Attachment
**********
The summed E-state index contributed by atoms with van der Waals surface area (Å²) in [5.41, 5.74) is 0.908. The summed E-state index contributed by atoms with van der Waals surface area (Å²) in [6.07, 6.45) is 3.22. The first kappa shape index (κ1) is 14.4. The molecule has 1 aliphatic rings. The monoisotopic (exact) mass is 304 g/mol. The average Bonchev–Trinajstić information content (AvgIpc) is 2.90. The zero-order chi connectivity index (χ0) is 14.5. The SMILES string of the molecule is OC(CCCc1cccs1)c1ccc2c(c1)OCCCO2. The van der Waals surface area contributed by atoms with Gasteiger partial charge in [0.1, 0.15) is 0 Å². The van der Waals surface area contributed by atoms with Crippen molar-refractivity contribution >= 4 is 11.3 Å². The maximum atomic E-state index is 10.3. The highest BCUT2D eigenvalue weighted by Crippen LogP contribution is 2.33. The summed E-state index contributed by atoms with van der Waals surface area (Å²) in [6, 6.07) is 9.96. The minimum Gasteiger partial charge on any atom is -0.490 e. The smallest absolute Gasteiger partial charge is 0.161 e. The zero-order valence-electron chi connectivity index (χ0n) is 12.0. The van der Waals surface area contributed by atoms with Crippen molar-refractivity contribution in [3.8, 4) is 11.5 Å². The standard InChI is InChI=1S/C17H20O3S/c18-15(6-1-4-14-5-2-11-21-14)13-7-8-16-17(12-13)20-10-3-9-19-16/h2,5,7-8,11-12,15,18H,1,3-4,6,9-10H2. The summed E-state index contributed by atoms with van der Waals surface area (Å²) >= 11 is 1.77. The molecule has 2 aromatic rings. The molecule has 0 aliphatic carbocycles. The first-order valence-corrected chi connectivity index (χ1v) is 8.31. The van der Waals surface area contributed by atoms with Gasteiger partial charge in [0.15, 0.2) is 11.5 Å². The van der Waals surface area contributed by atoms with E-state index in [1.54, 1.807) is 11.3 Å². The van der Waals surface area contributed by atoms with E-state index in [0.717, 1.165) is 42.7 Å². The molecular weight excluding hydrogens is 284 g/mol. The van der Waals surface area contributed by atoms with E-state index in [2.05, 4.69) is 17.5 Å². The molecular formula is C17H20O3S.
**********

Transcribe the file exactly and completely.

The summed E-state index contributed by atoms with van der Waals surface area (Å²) in [5.41, 5.74) is 0.908. The summed E-state index contributed by atoms with van der Waals surface area (Å²) in [6.07, 6.45) is 3.22. The first kappa shape index (κ1) is 14.4. The molecule has 1 aliphatic rings. The monoisotopic (exact) mass is 304 g/mol. The average Bonchev–Trinajstić information content (AvgIpc) is 2.90. The zero-order chi connectivity index (χ0) is 14.5. The SMILES string of the molecule is OC(CCCc1cccs1)c1ccc2c(c1)OCCCO2. The van der Waals surface area contributed by atoms with Gasteiger partial charge in [0.1, 0.15) is 0 Å². The van der Waals surface area contributed by atoms with Crippen molar-refractivity contribution >= 4 is 11.3 Å². The maximum atomic E-state index is 10.3. The highest BCUT2D eigenvalue weighted by Crippen LogP contribution is 2.33. The summed E-state index contributed by atoms with van der Waals surface area (Å²) in [6, 6.07) is 9.96. The minimum Gasteiger partial charge on any atom is -0.490 e. The smallest absolute Gasteiger partial charge is 0.161 e. The zero-order valence-electron chi connectivity index (χ0n) is 12.0. The van der Waals surface area contributed by atoms with Crippen molar-refractivity contribution in [3.8, 4) is 11.5 Å². The standard InChI is InChI=1S/C17H20O3S/c18-15(6-1-4-14-5-2-11-21-14)13-7-8-16-17(12-13)20-10-3-9-19-16/h2,5,7-8,11-12,15,18H,1,3-4,6,9-10H2. The summed E-state index contributed by atoms with van der Waals surface area (Å²) >= 11 is 1.77. The molecule has 2 aromatic rings. The molecule has 0 aliphatic carbocycles. The first-order valence-corrected chi connectivity index (χ1v) is 8.31. The van der Waals surface area contributed by atoms with Gasteiger partial charge in [0.15, 0.2) is 11.5 Å². The van der Waals surface area contributed by atoms with E-state index in [1.54, 1.807) is 11.3 Å². The van der Waals surface area contributed by atoms with E-state index in [0.717, 1.165) is 42.7 Å². The molecular weight excluding hydrogens is 284 g/mol. The van der Waals surface area contributed by atoms with E-state index in [2.05, 4.69) is 17.5 Å². The molecular formula is C17H20O3S.